- The Black Unemployment Epidemic, Pt. 1
- The Black Unemployment Epidemic, Pt. 2: Pre-existing Conditions
Lost in the media tsunami after U.S. special forces killed Osama bin Laden is news that may prove as economically devastating the terrorism bin Laden masterminded. For a lot of Americans, “returning to the private sector” means practicing saying “You want fries with that?”, with a smile. And they’re the lucky ones.
For African Americans, in the midst of an underreported epidemic of unemployment, the prognosis is grim.
Even in the middle of what’s supposed to be an economic recovery, while overall unemployment went down to the lowest rate in two years, the black unemployment rate actually increased — up from 15.3 percent in February to 15.5 percent in March. In April, according to the the latest numbers, the black unemployment jumped from 15.5 percent in March to 16.1 percent in April, compared to a white unemployment rate of 8.0 percent. The unemployment rate for black men rose to 17.0 percent, compared 7.9 percent for white men.
These numbers, however, only measure the symptoms of an even more troubling condition which threatens the economic lives of African Americans.
A Veritable Epidemic
In her Huffington Post article, "Black Unemployment at Depression Level Highs in Some Cities," Jannell Ross describes "a veritable epidemic of joblessness that has undone decades of economic progress for millions of African Americans."
At the request of The Huffington Post, the Economic Policy Institute analyzed several surveys conducted by the U.S. Bureau of Labor Statistics to measure black unemployment both before and after the recession.
The result: a veritable epidemic of joblessness that has undone decades of economic progress for millions of African Americans.
In Birmingham, Ala., the unemployment rate among African Americans was 5.3 percent in 2006, the year before the recession began. Last year it was 14.5 percent, according to the EPI analysis. In Miami, the rate went from 6.7 percent in 2006 to 17.2 percent last year. In the Los Angeles area, the black unemployment rate climbed from 8.6 percent in 2006 to 19.3 percent last year.
Meanwhile, in metropolitan areas where African American unemployment was already a major problem, levels now speak to a running depression. In Detroit, black unemployment last year reached 25.7 percent, more than four times the 6 percent mark seen in 2000 at the end of a technology-driven national economic boom. During the same decade, black unemployment in Las Vegas swelled from 8.2 percent to 20.1 percent, according to the EPI analysis.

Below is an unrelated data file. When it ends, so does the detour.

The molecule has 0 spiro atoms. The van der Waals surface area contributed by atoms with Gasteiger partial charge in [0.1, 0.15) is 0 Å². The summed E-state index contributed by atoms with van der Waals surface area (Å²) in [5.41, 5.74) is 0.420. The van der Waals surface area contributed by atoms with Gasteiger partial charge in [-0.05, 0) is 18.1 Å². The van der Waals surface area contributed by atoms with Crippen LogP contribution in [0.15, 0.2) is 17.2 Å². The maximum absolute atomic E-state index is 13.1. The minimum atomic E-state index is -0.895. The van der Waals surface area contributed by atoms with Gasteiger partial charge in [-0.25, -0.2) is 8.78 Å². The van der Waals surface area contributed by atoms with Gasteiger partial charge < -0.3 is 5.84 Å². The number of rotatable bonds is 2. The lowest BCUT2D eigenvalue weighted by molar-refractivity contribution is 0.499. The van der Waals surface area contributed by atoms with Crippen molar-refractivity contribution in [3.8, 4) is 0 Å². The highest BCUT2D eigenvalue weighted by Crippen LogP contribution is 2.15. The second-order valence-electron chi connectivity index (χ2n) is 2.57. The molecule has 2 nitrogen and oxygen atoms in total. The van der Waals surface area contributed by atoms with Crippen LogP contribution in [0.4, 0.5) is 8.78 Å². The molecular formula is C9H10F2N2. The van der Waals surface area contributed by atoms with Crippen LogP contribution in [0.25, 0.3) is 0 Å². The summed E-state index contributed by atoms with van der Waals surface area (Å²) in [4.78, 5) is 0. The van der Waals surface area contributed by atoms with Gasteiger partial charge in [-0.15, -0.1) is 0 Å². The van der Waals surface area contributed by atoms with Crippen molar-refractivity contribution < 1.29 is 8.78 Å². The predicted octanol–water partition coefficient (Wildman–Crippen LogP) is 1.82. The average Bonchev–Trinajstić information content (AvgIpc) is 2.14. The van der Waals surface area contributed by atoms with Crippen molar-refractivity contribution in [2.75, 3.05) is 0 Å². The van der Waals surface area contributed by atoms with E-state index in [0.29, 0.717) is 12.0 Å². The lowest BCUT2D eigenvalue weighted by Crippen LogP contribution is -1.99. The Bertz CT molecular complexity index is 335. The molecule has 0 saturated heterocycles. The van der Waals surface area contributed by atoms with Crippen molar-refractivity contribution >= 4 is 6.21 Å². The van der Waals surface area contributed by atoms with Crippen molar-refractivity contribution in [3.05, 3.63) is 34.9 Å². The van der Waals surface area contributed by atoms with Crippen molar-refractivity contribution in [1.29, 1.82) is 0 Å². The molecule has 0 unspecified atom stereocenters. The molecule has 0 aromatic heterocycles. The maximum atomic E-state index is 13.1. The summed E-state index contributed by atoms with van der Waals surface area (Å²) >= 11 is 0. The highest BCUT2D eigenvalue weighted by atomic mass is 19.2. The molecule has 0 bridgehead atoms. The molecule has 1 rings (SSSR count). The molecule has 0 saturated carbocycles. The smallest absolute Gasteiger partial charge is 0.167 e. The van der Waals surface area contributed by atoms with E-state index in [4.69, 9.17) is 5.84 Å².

Algernon Austin, Director of the Race, Ethnicity, and the Economy Program at the Economic Policy Institute reported unemployment rates near 20% for African-Americans in several states, and significantly higher unemployment rates for minority workers than while workers in Michigan, Mississippi, and North Carolina.
In And the Band Played On, Randy Shilts’ account of the beginning of the HIV/AIDS epidemic in the U.S., public health physician Selma Dritz sighs to a reporter, "During the war with Napoleon, when Admiral Nelson asked for the numbers of men killed and wounded in a week of action, he said ‘Let me have the butcher’s bill for the week. …I feel like I’m writing the butcher’s bill of this epidemic." Like any epidemic allowed to run its course, while little effort is made to determine its cause or halt its advance, the epidemic of joblessness Ross chronicles holds terrible consequences for African-American families and communities.
When I interviewed him for this post, EPI’s Austin itemized some of the "butcher’s bill" for this epidemic.
The thing to keep in mind is that it’s bad enough when anyone who wants to work can’t find a job, and we now have millions of people who want to work and can’t find jobs. We have understand the broad and social and economic harm, but there’s also broad psychological harm. We have families that are under tremendous stress because they can’t pay their bills, and can’t provide for their children. We have children in families that are under tremendous stress. That stress in the family definitely affects children.
Also, high levels of unemployment and foreclosure mean children’s lives are disrupted. They may be evicted, live in one place, and then move to another place, or to a homeless shelter. That’s a tremendous disruption for children psychologically, and it also disrupts their education when they have to move from school to school. We know that all of this has sever negative impacts on children’s long-term academic performance, and consequently their opportunities in the labor market going forward.
So we’ve seen very high levels of unemployment for 2008, 2009, 2010 and 2011. And, because we’re not doing enough in terms of jobs creation, 2012 and 2013 are going to look very similar for many African-Americans in many communities.
In any epidemic, it’s disturbing to watch individuals and entire communities suffer the painful symptoms and ultimate destruction of the disease in question. But focusing on the symptoms and forgetting about the disease ensures that the epidemic will spread and destroy still more lives. That’s why epidemiologists look beyond the symptoms, to identify the conditions that allow a disease to reach epidemic proportions.
Epidemics don’t just happen. They require the right set of conditions in order to take hold. The current epidemic of African American unemployment didn’t just happen either. By the time the market crashed and the economy went into recession, African Americans’ financial "immune systems" were already weakened by economic "pre-existing conditions," allowing chronic unemployment to set in. After that, all that was needed for black unemployment to reach epidemic levels was a lack of intervention.